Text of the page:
Daily airline passengers before and during the pandemic in the United States 2019 vs 2020

Daily airline passengers in the United States 2019 vs 2020

This week we take a look at the number of daily airline passengers in the United States. 

Air travel was one of the first sectors to get severely hit by the pandemic. The White House announced on March 11th that by March 13th, airline travel from the European Union would be suspended. By then, Italy was already into a countrywide lockdown, and in the days to follow, all of Europe, with the exception of Sweden, went into strict mandatory home confinement. 

As for the United States, starting with California on March 19, and through the end of March and the first days of April, nearly all states had imposed mandatory lockdown. 

In the span of just over one month, from March 8th to April 14th, the number of daily airline passengers had dropped an unprecedented 95%, from 2,119,867 to 87,534. In the entire week starting on April 13th, just 684,590 passengers passed through the TSA checks. In 2019 the same number of passengers would pass every 6 hours. 

As for the present, the situation seems to be stabilizing at a 65% decrease compared to last year, and with the second wave of the pandemic now hitting most of Europe, the future of air travel doesn't seem any brighter. 

If you are planning on traveling with an airplane, the Centers for Disease Control and Prevention has posted a number of steps on how to protect yourself from COVID-19 during your trip:
  • Wear a mask to keep your nose and mouth covered when in public settings.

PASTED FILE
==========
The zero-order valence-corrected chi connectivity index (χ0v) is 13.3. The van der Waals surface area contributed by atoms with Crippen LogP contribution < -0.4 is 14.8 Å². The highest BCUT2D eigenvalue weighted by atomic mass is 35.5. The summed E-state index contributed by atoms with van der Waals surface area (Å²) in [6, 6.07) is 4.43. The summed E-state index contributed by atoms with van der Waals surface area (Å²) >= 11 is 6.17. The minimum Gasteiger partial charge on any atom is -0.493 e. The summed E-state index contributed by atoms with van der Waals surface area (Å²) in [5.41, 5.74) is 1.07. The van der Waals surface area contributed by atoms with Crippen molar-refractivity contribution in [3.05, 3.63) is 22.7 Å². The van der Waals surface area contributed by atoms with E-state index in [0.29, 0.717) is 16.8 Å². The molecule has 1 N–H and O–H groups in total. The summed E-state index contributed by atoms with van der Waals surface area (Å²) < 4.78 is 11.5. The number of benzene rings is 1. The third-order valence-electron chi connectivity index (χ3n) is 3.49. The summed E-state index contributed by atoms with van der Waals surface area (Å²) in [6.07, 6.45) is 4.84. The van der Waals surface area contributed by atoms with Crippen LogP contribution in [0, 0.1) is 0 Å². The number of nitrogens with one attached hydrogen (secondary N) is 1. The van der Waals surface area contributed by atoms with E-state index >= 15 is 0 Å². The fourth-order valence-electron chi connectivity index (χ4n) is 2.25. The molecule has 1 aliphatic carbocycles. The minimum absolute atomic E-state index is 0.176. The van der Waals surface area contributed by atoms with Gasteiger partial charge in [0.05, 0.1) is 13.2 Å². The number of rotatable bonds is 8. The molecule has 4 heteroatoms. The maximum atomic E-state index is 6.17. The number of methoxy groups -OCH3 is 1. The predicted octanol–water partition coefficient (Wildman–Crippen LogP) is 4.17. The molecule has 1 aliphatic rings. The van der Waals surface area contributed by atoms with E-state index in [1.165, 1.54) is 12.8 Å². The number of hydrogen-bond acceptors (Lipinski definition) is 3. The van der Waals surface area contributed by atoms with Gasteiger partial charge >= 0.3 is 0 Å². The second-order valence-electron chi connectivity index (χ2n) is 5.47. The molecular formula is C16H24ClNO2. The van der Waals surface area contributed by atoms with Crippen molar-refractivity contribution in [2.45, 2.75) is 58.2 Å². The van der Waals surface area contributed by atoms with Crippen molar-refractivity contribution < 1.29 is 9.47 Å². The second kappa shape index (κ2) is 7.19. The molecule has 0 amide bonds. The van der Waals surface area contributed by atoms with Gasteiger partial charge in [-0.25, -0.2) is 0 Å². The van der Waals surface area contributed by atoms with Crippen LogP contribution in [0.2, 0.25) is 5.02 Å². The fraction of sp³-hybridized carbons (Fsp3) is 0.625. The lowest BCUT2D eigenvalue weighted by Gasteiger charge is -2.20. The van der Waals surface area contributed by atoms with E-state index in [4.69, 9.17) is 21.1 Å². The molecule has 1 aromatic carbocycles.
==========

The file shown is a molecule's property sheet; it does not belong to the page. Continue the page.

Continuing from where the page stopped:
• Avoid close contact by staying at least 6 feet apart (about 2 arms’ length) from anyone who is not from your household.
  • Wash your hands often or use hand sanitizer (with at least 60% alcohol).
  • Avoid contact with anyone who is sick.
  • Avoid touching your eyes, nose, and mouth.
  • Air travel requires spending time in security lines and airport terminals, which can bring you in close contact with other people and frequently touched surfaces. 
  • Most viruses and other germs do not spread easily on flights because of how air circulates and is filtered on airplanes. 
  • However, social distancing is difficult on crowded flights, and sitting within 6 feet of others, sometimes for hours, may increase your risk of getting COVID-19.
  • Also consider how you get to and from the airport, as public transportation and ridesharing can increase your chances of being exposed to the virus.

Here's a Weekly Airline Passengers graph I also made. Which do you like better?

Weekly airline passengers before and during the pandemic


  1. Can you compare to the drop that happened with September 11

    1. Hello there! According to this study https://www.ncbi.nlm.nih.gov/pmc/articles/PMC7112671/

      September 11 resulted in both a negative transitory shock of over 30% and an ongoing (as of 2003) negative demand shock amounting to roughly 7.4% of pre-September 11 demand.

    2. Here's also a helpful graph from the bureau of transportation statistics


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